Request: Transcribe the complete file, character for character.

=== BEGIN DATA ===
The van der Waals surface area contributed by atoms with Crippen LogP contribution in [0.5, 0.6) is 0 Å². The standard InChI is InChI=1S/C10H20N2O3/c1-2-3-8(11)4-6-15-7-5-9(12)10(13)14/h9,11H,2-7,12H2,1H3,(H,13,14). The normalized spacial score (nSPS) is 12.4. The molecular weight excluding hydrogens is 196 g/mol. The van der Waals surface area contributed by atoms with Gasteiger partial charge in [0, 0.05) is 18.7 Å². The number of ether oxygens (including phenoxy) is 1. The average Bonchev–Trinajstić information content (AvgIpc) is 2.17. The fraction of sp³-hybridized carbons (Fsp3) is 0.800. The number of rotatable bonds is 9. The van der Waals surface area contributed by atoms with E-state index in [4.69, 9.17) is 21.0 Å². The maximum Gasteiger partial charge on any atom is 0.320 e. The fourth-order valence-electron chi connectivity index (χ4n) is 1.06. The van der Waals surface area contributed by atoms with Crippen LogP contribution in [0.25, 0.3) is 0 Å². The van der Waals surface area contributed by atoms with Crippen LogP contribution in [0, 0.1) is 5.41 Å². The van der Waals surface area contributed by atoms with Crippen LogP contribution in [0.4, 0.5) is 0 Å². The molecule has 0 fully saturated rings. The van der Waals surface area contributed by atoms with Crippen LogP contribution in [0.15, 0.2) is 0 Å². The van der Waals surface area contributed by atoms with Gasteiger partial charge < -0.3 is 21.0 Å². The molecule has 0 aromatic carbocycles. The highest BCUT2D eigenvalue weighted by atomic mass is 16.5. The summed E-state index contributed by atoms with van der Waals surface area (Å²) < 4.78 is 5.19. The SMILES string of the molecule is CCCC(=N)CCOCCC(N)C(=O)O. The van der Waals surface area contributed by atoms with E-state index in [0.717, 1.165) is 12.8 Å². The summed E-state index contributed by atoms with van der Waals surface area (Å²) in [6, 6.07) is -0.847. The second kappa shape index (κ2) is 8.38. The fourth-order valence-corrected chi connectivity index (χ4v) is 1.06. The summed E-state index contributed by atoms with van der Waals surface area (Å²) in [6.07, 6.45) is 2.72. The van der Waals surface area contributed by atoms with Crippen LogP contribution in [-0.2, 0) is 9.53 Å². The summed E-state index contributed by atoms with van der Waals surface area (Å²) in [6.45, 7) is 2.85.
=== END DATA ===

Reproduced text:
The van der Waals surface area contributed by atoms with Crippen LogP contribution in [0.5, 0.6) is 0 Å². The standard InChI is InChI=1S/C10H20N2O3/c1-2-3-8(11)4-6-15-7-5-9(12)10(13)14/h9,11H,2-7,12H2,1H3,(H,13,14). The normalized spacial score (nSPS) is 12.4. The molecular weight excluding hydrogens is 196 g/mol. The van der Waals surface area contributed by atoms with Gasteiger partial charge in [0, 0.05) is 18.7 Å². The number of ether oxygens (including phenoxy) is 1. The average Bonchev–Trinajstić information content (AvgIpc) is 2.17. The fraction of sp³-hybridized carbons (Fsp3) is 0.800. The number of rotatable bonds is 9. The van der Waals surface area contributed by atoms with E-state index in [4.69, 9.17) is 21.0 Å². The maximum Gasteiger partial charge on any atom is 0.320 e. The fourth-order valence-electron chi connectivity index (χ4n) is 1.06. The van der Waals surface area contributed by atoms with Crippen LogP contribution in [0.25, 0.3) is 0 Å². The van der Waals surface area contributed by atoms with Crippen LogP contribution in [0, 0.1) is 5.41 Å². The van der Waals surface area contributed by atoms with Crippen LogP contribution in [0.4, 0.5) is 0 Å². The molecule has 0 fully saturated rings. The van der Waals surface area contributed by atoms with Crippen LogP contribution in [0.15, 0.2) is 0 Å². The van der Waals surface area contributed by atoms with Gasteiger partial charge < -0.3 is 21.0 Å². The molecule has 0 aromatic carbocycles. The highest BCUT2D eigenvalue weighted by atomic mass is 16.5. The summed E-state index contributed by atoms with van der Waals surface area (Å²) < 4.78 is 5.19. The SMILES string of the molecule is CCCC(=N)CCOCCC(N)C(=O)O. The van der Waals surface area contributed by atoms with E-state index in [0.717, 1.165) is 12.8 Å². The summed E-state index contributed by atoms with van der Waals surface area (Å²) in [6, 6.07) is -0.847. The second kappa shape index (κ2) is 8.38. The fourth-order valence-corrected chi connectivity index (χ4v) is 1.06. The summed E-state index contributed by atoms with van der Waals surface area (Å²) in [6.07, 6.45) is 2.72. The van der Waals surface area contributed by atoms with Crippen LogP contribution in [-0.2, 0) is 9.53 Å². The summed E-state index contributed by atoms with van der Waals surface area (Å²) in [6.45, 7) is 2.85.